Wet edge time
1 layer/2 layers
It was found that the open time of the polyurethane mixture (Example 4) of 7 minutes increased upon mixing with the alkyd emulsion (Example 5). The levelling decreased slightly but is still at a very good level. The wet edge time improved from less than 2 minutes to about 4 minutes.
White coating compositions were prepared comprising a polyurethane mixture of Neorez R 2001 and Neopac E125 admixed with an alkyd emulsion according to the coating compositions mentioned in Examples 4-5. The alkyd emulsions were prepared from isophthalic acid, sunflower fatty acid, p-t.butyl benzoic acid, pentaerythritol, and trimethylol propane, and have a Mn of 3200 and a Mw of 70 000. The solid content is 59.2 wt. %.
1 layer/2 layers
By admixing the polyurethane mixture with alkyd emulsion a white pigmented coating composition can be obtained with excellent open time and good levelling. All other properties are acceptable.
|Cited Patent||Filing date||Publication date||Applicant||Title|
|US4172822||Jun 2, 1978||Oct 30, 1979||Herberts Gesellschaft Mit Beschrankter Haftung||Aqueous coating compositions containing polyester containing carboxyl groups|
|US4730021 *||Jan 5, 1987||Mar 8, 1988||Polyvinyl Chemie Holland B.V.||Process for preparing aqueous dispersions of acrylic-urethane graft copolymers|
|US4983662||Mar 2, 1989||Jan 8, 1991||Ici Resins B.V.||Polyurethane coating compositions|
|CA2261232A1||Sep 10, 1997||Apr 2, 1998||Basf Coatings Aktiengesellschaft||Process for preparing an aqueous dispersion of a polyacrylate-modified polyurethane-alkyd resin and the use of such a dispersion|
|DE19629941A1||Jul 24, 1996||Jan 29, 1998||Schulz Gmbh Farben Und Lackfab||Aqueous cover lacquer|
|DE19639325A1||Sep 25, 1996||Mar 26, 1998||Basf Coatings Ag||Verfahren zur Herstellung einer wäßrigen Dispersion eines polyacrylatmodifizierten Polyurethan-Alkydharzes und die Verwendung einer solchen Dispersion|
|EP0332326A2||Feb 27, 1989||Sep 13, 1989||Ici Resins Bv||Polyurethane coating compositions|
|GB2100271A||Title not available|
|WO1997019120A1||Nov 21, 1996||May 29, 1997||Akzo Nobel N.V.||Water-dispersible unsaturated polyurethane|
|1||Bell, et al "Waterborne urethane chemistry for clear wood varnishes," Paint & Ink International, Sep./Oct. 1996, p.p. 6-10.|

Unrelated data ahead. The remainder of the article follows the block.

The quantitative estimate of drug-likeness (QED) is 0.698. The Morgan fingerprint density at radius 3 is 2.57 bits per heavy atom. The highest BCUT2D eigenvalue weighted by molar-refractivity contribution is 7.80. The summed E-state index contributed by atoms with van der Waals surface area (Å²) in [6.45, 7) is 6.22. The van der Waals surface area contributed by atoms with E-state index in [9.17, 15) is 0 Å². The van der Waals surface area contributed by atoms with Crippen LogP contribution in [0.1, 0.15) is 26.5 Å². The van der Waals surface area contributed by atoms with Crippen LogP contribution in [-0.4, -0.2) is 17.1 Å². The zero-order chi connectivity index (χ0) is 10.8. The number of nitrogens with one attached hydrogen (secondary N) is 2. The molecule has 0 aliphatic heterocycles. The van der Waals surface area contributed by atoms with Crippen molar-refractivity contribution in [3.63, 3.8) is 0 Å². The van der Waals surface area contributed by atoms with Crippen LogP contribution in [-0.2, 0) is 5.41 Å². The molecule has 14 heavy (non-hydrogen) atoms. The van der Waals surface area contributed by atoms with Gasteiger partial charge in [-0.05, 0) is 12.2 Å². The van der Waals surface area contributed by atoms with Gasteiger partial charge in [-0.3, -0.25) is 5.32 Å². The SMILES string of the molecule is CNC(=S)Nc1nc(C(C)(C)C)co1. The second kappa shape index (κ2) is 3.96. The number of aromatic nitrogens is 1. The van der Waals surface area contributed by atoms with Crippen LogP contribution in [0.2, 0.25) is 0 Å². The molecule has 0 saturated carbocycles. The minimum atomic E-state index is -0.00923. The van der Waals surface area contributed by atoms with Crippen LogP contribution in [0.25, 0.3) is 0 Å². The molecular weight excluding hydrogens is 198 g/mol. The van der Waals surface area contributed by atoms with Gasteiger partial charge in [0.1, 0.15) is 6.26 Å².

|2||Derwent Abstract No. 011694290 (1998), abstracting DE 196 29 941 A1.|
|3||International Search Report PCT/EP 99/08158.|
|4||Tennebroek, et al "Self-crosslinkable urethanes and urethane/acrylics," European Coatings Journal, 1997, No. 11, p.p. 1016-1021.|
|Citing Patent||Filing date||Publication date||Applicant||Title|
|US6794446 *||Feb 1, 2001||Sep 21, 2004||Dainippon Ink And Chemicals, Inc.||Water-borne urethane resin composition for forming microporous layer, method of producing fibrous sheet-like composite, and artificial leather|
|US7022759 *||Oct 11, 2001||Apr 4, 2006||Avecia Bv||Aqueous polyester coating compositions|
|US7268172||Oct 15, 2004||Sep 11, 2007||Bayer Materialscience Llc||Radiation curable compositions|
|US7534830||Jun 9, 2005||May 19, 2009||Imperial Chemical Industries||Aqueous dispersions of polyurethane-addition polymer hybrid particles especially for use in coating compositions|
|US7829631 *||Sep 18, 2003||Nov 9, 2010||Valspar Sourcing, Inc.||Self-crosslinkable waterborne coating composition|
|US7855160||Jul 21, 2010||Dec 21, 2010||3M Innovative Properties Company||Catalyst ink|
|US7993552||Apr 20, 2006||Aug 9, 2011||Century-Board Usa Llc||Filled polymer composite and synthetic building material compositions|
|US7993553||Apr 20, 2006||Aug 9, 2011||Century-Board Usa Llc||Filled polymer composite and synthetic building material compositions|
|US8138234||Mar 26, 2007||Mar 20, 2012||Century-Board Usa, Llc||Polyurethane composite materials|
|US8299136||Mar 26, 2007||Oct 30, 2012||Century-Board Usa, Llc||Polyurethane composite materials|
|US8846776||Aug 12, 2010||Sep 30, 2014||Boral Ip Holdings Llc||Filled polyurethane composites and methods of making same|
|US8901244 *||Jan 12, 2009||Dec 2, 2014||Lubrizol Advanced Materials, Inc.||Aqueous dispersions of polyurethane/acrylic hybrid compositions|
|US8986593 *||Jun 12, 2008||Mar 24, 2015||Red Spot Paint & Varnish Co.||In-mold-coated automotive interior and other products, and methods for manufacturing same|
|US9139708||Feb 14, 2014||Sep 22, 2015||Boral Ip Holdings Llc||Extrusion of polyurethane composite materials|
|US9234068 *||Oct 2, 2008||Jan 12, 2016||The Hong Kong University of Science and Technologhy||Method for preparing aqueous polyacrylate modified polyurethane dispersions|
|US9296130 *||Mar 24, 2015||Mar 29, 2016||Red Spot Paint & Varnish Co., Inc.||In-mold-coated automotive interior and other products, and methods for manufacturing same|